- Associated Press - Sunday, July 6, 2014

BATTLE CREEK, Mich. (AP) - There’s the turkey in the bedroom.

There’s the boa constrictor in the truck.

There’s the raccoon in the living room.

There are the moles in the yards.

And, yes, there’s the fried owl in the chimney.

“I’ve got a million stories,” said Dave Bowers, who runs Bowers Wildlife and Pest Control out of his constantly moving truck. “I should write a book.”

Bowers, a retired W.K. Kellogg Middle School teacher who started his pest control business in 1992 as a “hobby,” has watched it take off in ways he never imagined, according to the Battle Creek Enquirer ( http://bcene.ws/1syW6yS ).

He has removed unwanted critters from homes and businesses from Sturgis to Hastings to Albion and Marshall.

He has been called in by the Kellogg Co. and Lowe’s and Wal-Mart and Denso. He has removed moles from local golf courses and dead raccoons from insurance agencies. He was also called in by Enbridge Inc. after the 2010 oil spill to help trap, clean and tag oil-laden wildlife from the damaged Kalamazoo River.

“I was in airboats for 25 weeks,” he said. “I was in charge of 23 miles of the river.”

He has found animals in places he never expected and he is often amazed by human nature and its reactions to the wildlife that intrudes on everyone’s life.

Then again, that’s why he’s around.

Bowers recalls a time when a husband called him panicked and crying.

“He said, ‘I’m in the central bathroom with my wife and kids,’ ” Bowers said. “I asked what the problem was and he said, ‘There’s a bat in the house.’ And I’m thinking, ‘A bat? You ought to be ashamed of yourself.’ “

But he always answers the call, 24 hours a day, because when it comes to animals intruding on the human condition, no one really wants to wait.

In fact, Bowers says he needs to only ask five questions to find out exactly what the problem is and what’s causing it: What are you hearing? What time of the day or night do you hear it? Is it moving fast or slow? Where do you hear it? And how long have you been hearing it?

Armed with that information, Bowers is able to make his estimation and remove the pest.

“It’s just like a doctor,” he said. “You ask for the symptoms.”

He also does his job without the use of poisons and pesticides.

“I know what works and what doesn’t,” he said.

More often than not he uses “live” traps, which capture the animal humanely and allows Bowers to release it in the country, often on the 130-acre alfalfa and hay farm he lives on in East Leroy with Leslie, his wife of 34 years.

“I can’t let them all go there or else I’d have the Wild Kingdom,” he said.

He smiles and says it again.

“I should write a book.”

Bowers, 61, is also a pilot with a runway on his farm and a reserve sheriff’s deputy. He also has the relaxed, natural manner of a born storyteller and for several years he co-hosted a show with Dave Eddy on WBCK radio as people would call in with their creature problems.

He also speaks to groups around the area, again offering his advice about getting rid of pests.

For example, he advises anyone dealing with animals to follow one simple rule: move slowly. He has a great recipe for getting rid of the smell of skunk spray: hydrogen peroxide, baking soda and liquid dish soap. He tells anyone who sees one rodent in their home there are plenty of others that can’t be seen and, again, he emphasizes people use common sense.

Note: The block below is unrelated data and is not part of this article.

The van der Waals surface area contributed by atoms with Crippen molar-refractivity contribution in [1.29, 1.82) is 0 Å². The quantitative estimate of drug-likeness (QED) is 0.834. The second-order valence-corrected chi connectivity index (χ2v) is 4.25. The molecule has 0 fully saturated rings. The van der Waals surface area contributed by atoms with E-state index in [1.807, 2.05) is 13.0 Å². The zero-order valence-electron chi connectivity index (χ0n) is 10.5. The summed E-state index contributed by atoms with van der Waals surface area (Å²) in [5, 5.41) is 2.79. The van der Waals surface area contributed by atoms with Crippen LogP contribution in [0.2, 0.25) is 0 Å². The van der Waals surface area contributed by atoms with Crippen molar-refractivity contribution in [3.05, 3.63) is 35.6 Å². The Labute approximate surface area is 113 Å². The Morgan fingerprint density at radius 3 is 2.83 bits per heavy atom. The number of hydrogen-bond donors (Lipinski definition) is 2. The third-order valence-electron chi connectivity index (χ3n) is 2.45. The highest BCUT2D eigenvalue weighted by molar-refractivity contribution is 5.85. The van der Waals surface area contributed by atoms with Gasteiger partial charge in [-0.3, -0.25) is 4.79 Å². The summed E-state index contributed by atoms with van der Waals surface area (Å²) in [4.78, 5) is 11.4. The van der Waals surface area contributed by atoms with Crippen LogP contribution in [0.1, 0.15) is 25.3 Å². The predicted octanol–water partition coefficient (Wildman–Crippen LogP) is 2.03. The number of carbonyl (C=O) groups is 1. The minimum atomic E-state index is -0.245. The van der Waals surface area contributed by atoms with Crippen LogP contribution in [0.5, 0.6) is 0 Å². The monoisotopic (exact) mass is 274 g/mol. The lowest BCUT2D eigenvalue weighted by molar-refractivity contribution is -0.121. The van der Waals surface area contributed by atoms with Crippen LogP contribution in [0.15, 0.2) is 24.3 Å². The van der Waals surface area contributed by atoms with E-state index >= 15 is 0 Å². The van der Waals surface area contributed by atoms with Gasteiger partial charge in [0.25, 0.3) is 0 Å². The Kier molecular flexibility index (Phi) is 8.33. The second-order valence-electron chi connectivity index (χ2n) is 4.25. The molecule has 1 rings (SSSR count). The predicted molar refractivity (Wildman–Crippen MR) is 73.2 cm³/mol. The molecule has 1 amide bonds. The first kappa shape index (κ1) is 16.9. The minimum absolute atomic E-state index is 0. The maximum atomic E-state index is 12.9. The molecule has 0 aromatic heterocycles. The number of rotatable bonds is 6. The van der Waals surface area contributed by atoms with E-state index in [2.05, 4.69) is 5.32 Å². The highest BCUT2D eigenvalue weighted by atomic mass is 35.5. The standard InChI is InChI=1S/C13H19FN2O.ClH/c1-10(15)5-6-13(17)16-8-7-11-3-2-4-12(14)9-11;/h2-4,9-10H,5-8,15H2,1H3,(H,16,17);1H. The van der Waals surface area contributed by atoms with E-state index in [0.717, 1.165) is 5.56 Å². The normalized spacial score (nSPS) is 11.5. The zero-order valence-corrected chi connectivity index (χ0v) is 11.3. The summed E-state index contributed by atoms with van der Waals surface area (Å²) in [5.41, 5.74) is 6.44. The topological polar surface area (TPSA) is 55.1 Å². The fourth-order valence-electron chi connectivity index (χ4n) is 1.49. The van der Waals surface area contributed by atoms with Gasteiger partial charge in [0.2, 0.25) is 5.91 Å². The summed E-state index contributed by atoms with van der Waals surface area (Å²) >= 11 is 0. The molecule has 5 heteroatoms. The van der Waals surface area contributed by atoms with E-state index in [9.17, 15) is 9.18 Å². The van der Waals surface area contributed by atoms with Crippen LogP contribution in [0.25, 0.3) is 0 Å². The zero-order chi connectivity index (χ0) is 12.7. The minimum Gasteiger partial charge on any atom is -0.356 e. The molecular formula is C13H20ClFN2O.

Though he admits, “Common sense isn’t so common.”

Bowers talks about a phone call he received from the Wal-Mart Distribution Center in Coldwater and how there was a hawk trapped in the massive facility.

“Now hawks are a federal issue,” Bowers said. “I know I’d be the bad guy if I caught it and I know I’d be the bad guy if I didn’t. So I told him to open up every door in the place for about 10 to 15 minutes.”

Bowers called back soon after and the hawk was gone.

He has another story. He always has another story.

“This guy finds a woodchuck in his garage and so he closes the garage door and calls me,” he said. “So this woodchuck chews up all the wood it can reach around the garage. He didn’t know what he was chewing, he was just trying to get out. All the guy had to do was keep the garage door open. People don’t use common sense sometimes and it keeps us in business.”

And another from the guy who asked Bowers to please remove the mice in his house before they grew up to become rats.

Bowers clearly loves what he does and even though the work is often the same day in and day out, there’s always something new.

“This time of year, the babies are just being born,” Bowers said as he prepared to go to a home to remove baby skunks. “In August, it’s bats. Oh my God, they drive me nuts. I call them flying mice.”

But he’s doing what he’s good at and he’s meeting a need.

He is joined by his sons David, 32, and Paul, 30, who are both sheriff’s deputies and help part time.

“When they’re not catching two-legged critters, they’re catching four-legged ones,” Dave said

Business continues to be brisk and he is planning to expand in the coming years because, as he well knows, neither the wildlife nor the humans are going anywhere and collisions are inevitable.

“I go from one job to the next to the next,” he said with a smile. “I go all over the world. The stuff we do is so cool.”

___

Information from: Battle Creek Enquirer, http://www.battlecreekenquirer.com

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